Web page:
Nightly News   |  April 10, 2014

Boston Bombing Survivor Describes the Moment His Life Changed

Jeff Bauman has spent the past year in grueling physical therapy, but says he’s come out of the tragedy even better than before.

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This content comes from Closed Captioning that was broadcast along with this program.

>>> finally tonight, in the year since the boston marathon bombing, we have gotten to know jeff bowman and while he has since gently corrected us that his family known is pronounced bowman , it's changed a lot. we got to know him from the picture that's hard to look out, the blood and life draining from his body. while he lost both legs, jeff bowman survive that day with help. he's written about his life and struggles and victories in a new book called "stronger" and we went back to boston to check in on him as the anniversary approaches.

>> reporter: jeff bowman knows the exact moment his life changed.

>> i remember this kid standing next to me. he just seemed out of place, and he was just standing there with a backpack and just looked really odd. so i looked at him and stared at him and ignored him.

>> reporter: in the next minnesota he was gone and he remembers a flash and pop. what do you remember after that?

>> chaos. i remember it being really hot. smelt really bad. there was smoke everywhere. people were going crazy. there was debris all over us.

>> reporter: in the chaos with bowman bleeding badly, there was a man in a cowboy hat saves his life.

>> it takes courage to run through something like that not knowing if there was another bomb. what if there was another one? if it didn't go off a yet?

>> does it feel like a year?

>> it feels like a month. everything has been so quick, and i've been doing so much. you're kind of fighting, fighting yourself to move forward.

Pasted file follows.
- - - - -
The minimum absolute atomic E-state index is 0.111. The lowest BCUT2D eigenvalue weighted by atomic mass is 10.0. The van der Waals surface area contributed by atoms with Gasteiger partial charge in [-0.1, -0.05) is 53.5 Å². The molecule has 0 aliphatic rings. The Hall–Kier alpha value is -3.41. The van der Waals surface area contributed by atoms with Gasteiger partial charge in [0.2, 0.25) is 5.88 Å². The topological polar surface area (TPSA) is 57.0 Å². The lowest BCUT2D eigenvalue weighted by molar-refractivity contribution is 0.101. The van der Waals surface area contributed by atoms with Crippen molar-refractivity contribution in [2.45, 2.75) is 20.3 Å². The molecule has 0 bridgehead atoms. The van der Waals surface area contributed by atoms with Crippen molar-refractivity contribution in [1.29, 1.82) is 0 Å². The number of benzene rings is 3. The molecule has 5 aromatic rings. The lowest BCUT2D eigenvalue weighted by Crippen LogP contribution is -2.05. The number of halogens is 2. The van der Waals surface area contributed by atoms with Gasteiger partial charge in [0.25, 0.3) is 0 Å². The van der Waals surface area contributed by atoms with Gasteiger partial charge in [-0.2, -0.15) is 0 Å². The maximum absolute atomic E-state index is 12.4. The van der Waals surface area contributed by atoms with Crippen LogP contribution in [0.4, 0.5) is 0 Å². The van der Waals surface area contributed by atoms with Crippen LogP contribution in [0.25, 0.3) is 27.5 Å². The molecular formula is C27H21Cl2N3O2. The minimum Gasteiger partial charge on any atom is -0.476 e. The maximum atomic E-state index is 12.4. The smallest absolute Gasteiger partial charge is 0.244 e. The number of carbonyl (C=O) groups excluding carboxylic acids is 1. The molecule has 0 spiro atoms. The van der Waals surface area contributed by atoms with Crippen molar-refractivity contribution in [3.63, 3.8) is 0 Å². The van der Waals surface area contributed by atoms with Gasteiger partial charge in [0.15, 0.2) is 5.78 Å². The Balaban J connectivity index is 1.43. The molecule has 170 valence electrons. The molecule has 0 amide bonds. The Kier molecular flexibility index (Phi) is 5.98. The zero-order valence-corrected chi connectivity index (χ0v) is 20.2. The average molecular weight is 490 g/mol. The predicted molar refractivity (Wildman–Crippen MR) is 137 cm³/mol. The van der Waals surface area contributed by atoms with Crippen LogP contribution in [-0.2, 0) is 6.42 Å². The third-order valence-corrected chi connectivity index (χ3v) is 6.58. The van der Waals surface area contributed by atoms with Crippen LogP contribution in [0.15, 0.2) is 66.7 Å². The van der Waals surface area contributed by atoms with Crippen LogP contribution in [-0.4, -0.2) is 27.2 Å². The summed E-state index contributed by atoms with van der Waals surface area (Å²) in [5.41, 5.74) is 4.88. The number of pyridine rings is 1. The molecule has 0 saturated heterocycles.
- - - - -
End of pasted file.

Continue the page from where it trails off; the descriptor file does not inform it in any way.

>> reporter: the pain was unimaginable, the physical therapy has been grueling but he quickly became part of that boston strong rallying cry, and in the year since carlos arredondo , the man in the cowboy hat has been by his side and sports heroes. the bruins, sox, celtics, everyone dear in boston sports .

>> yeah, i can't ask for much more. it's great to go to a ball game. it brings you back to, you know, before the tragedy. it kind of takes your mind away from everything.

>> reporter: his family and friends kept up the steady encouragement and his girlfriend erin running in the race that day never left his side. within four months of losing both legs, jeff bowman took his first steps.

>> reporter: watching you get around today, you got a new set of kicks. you're doing it.

>> yeah.

>> reporter: you're doing it. that's a big deal .

>> yeah, it is. it's hard. it's hard work, but it's worth it.

>> reporter: big news, you're going to be a dad and husband, so you got that going for you.

>> i never thought i would say that. i'm very nervous, but i know it's going to be great, and everyone i talk to says, once you hold your child, it's a whole different life. and, you know, i'm kind of excited to get that new aspect of life. i thought i was going to die.

>> reporter: yeah.

>> and now i'm walking around. trucking through a tragic event and coming out kind of way better than before.

>> how about that? jeff bowman one year later. that conversation and others and new revelations. part of an hour-long special report we're airing tomorrow. tracks the 108 hours from the start of the marathon to the capture of the second suspect. tomorrow night at 8:00,